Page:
Building the American Dream Part 1: Why I Loved BOSTON

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Ah, Boston. The rebel born child of independence. The strong firstborn that once raised it’s fist to it’s hated colonialist parents. It’s the city that wore a scowling “screw you” on it’s face while it turned it’s back on everything safe and familiar that it once knew. It’s a place built on leadership; a place built on sheer grit. That’s the way it was in times past, and you can still pick up on that vibe when walking the streets today. The people of Boston are strong. They stick together; and they don’t need you to make it on their own.

I’d like to begin by saying that I’m really excited about this share. Boston was one of my later stops on a road trip from Louisiana to Montreal, Canada. In all, we drove a grand total of about 4,100 miles, from the southern tip of the country, all the way to the northernmost part. One of the most surprising aspects of the trip was feeling like the United States, this huge idea of a place in my mind, in fact seemed so small. Boston is only about 24 hours away from my house, a journey split easily into two days in the car. The people, the ideas, the bustle of Boston are entirely their own subculture, part of which is the very foundation that the U.S. was built on.

Now, I won’t use this post to toot my patriotic horn. The States is a great place to live, but I’ll admit we’ve made some stupid globalist decisions in years past. We’re no longer the new, hip, kid on the block from 200 years ago. Somehow we’ve managed to turn into the very colonial controlists parents that we used to hate. We’re the new England. That being said, here are my top reasons to love Boston, the place where that old, deep rooted, rebellious spirit caught aflame.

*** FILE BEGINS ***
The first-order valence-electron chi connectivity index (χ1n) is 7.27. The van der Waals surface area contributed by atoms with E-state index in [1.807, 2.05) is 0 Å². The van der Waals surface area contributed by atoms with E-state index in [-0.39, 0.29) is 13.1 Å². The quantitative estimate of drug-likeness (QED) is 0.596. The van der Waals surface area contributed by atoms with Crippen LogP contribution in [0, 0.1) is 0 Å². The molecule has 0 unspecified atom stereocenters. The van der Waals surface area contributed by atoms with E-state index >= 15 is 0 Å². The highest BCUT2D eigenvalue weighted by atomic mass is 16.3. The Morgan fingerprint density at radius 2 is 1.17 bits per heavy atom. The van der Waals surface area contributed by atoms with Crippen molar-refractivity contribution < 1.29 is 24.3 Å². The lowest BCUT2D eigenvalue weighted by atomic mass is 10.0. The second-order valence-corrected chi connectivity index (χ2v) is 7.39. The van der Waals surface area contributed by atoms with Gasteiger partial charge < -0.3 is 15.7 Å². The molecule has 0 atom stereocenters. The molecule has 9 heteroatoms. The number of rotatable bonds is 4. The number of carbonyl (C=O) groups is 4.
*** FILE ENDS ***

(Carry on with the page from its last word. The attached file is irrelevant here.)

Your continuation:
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For those of you who have been with me for a while, you know that I am a history lover. I usually design most of my adventures (and sometimes misadventures) around the significant available historical sights that are around. I’ve always been more of a world history kind of girl, that is, ahem, until I visited Boston. Boston is all things American History. The lives of patriots Samuel Adams & John Hancock, as well as the enslaved writer Phillis Wheatley come alive in the Granary Burying Ground, a cemetery right in the middle of a plethora of skyscrapers. In no other place but Rome have I had a sense of juxtaposed things so old and so new, so close to one another. Seemingly sacred ground, there lays the remains of people who fought for what they believed in. Never before had I felt so close to the American spirit, that tenacity that won’t take no for an answer.
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As far as tourism goes, Boston really has a nice little setup going for it. In the center of town you start on the Freedom Trail. It’s a short walk on a bright red brick pathway. It makes stops along the sight of the Boston Massacre, the Paul Revere House and The Old North Church. You’ll walk right by the oldest eatery in America. During my stay, I didn’t do any sightseeing involving the Boston Tea Party– meaning, that I didn’t do a tour or anything. I simply went out to the harbor for a good look. All I can say is, I wonder how much of that water was actually brewed into tea that night? It’s a shame that no one tipped over a shipment of sugar to go with it. It’s a rather large abyss of a body of water. Coincidentally, we still hate taxes to this day. They must have been really motivated to go about sinking a whole shipment of tea.
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As I sit here and type, I’m craving a cannoli from Mike’s Pastries. You can read about my delightful experience at Mike’s here at: A Foodie’s Guide to the Northeast

Did I mention the fantastic cityscape? Interesting Architecture?
The question for me is: can Boston rival New York? I guess we will have to see. I’ve been to NYC before, but didn’t get to truly enjoy my stay because I was sick. I’ll get the chance to re-do my stay in NYC in January, I’ll let you know what I think.
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